More on what went wrong with GT Advanced's sapphire production and images of some of the broken and cracked sapphire boules can be seen in The Wall Street Journal's original story.


Top Rated Comments

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27 months ago

Apple and GT Advanced's sapphire partnership may have been doomed from the start because GT Advanced had no experience with mass producing sapphire before it inked a deal with Apple. Its first attempt at a large 578 pound sapphire boule, created just before the deal was finalized, was reportedly "flawed and unusable."


We've all been slinging mud at GT, but how in the world did Apple enter an agreement with these clowns without them proving that they could deliver?

That said, Apple clearly had a backup plan to use the standard gorilla glass on the 6/6+ and executed it when GT didn't deliver. Good planning on that front likely saved the year (what happens when you have millions of phones ready to go and no covers?).
Rating: 25 Votes
27 months ago

We've all been slinging mud at GT, but how in the world did Apple enter an agreement with these clowns without them proving that they could deliver?

That said, Apple clearly had a backup plan to use the standard gorilla glass on the 6/6+ and executed it when GT didn't deliver. Good planning on that front likely saved the year (what happens when you have millions of phones ready to go and no covers?).


Why would any of that be Apple's responsibility? They gave a small company a huge opportunity but they didn't take it seriously enough and totally blew it.
Rating: 15 Votes
27 months ago

We've all been slinging mud at GT, but how in the world did Apple enter an agreement with these clowns without them proving that they could deliver?

That said, Apple clearly had a backup plan to use the standard gorilla glass on the 6/6+ and executed it when GT didn't deliver. Good planning on that front likely saved the year (what happens when you have millions of phones ready to go and no covers?).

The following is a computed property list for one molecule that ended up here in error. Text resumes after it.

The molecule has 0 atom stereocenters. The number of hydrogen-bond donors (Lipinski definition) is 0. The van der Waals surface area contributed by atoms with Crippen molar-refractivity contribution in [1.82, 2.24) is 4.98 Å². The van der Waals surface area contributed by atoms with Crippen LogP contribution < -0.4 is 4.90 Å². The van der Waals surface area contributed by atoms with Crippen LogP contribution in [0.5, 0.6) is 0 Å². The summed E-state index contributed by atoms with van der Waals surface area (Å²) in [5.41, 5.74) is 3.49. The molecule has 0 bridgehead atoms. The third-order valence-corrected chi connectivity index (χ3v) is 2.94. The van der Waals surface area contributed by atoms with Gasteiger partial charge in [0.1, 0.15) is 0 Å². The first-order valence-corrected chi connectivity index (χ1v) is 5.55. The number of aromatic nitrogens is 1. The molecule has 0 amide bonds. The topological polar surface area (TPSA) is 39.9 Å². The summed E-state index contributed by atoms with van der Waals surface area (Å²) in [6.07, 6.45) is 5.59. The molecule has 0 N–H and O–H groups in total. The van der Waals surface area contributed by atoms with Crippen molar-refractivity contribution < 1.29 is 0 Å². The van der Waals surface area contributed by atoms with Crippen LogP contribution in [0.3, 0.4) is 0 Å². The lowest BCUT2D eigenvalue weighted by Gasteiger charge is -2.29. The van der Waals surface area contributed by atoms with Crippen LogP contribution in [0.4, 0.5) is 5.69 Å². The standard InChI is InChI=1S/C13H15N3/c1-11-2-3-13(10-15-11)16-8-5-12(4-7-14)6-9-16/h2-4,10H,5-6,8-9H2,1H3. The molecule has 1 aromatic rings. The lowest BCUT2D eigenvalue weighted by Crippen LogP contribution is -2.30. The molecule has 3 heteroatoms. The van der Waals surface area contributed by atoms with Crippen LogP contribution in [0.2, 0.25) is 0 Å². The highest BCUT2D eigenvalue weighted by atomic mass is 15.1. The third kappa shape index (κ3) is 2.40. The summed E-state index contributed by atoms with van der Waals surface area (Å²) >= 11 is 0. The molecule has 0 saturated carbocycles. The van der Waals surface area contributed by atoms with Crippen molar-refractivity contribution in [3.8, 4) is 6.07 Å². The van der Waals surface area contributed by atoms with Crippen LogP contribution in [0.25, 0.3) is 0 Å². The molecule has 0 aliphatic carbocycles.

Which is exactly why Apple put the terms that they did into the contract.
Rating: 14 Votes
27 months ago
Don't play with the big boys if you can't get your **** together.
Rating: 8 Votes
27 months ago

Oh, yeah, you're supposed to make sure there are no frogs in the aluminum prior to heating. Easy mistake.
Rating: 6 Votes
27 months ago
I now see why there was no sapphire on the iPhone 6... Thankfully.
Rating: 5 Votes
27 months ago
What a bunch of boule!
Rating: 5 Votes
27 months ago
Spiral crack, horizontal crack, seed crack, black body crack, by the looks of it the operators were smoking crack.
Rating: 5 Votes
27 months ago

Why would any of that be Apple's responsibility? They gave a small company a huge opportunity but they didn't take it seriously enough and totally blew it.


Usually an opportunity is granted after the vendor proves beyond a reasonable doubt that they can do what they say they can do. Not many companies blindly offer multi-hundred million dollar contracts without seeing a product.

As another poster pointed-out, it now makes sense why the contract was so strict and one-sided in Apple's favor. They basically took a calculated risk to see if they could win the day with epic scaling and delivery from someone that had never done it before. If it worked, great. If not, we'll just go back to gorilla glass - which is what they did.

Pretty amazing story, really.
Rating: 5 Votes
27 months ago
I would have loaned them the $139. Doesn't seem like a lot.
Rating: 4 Votes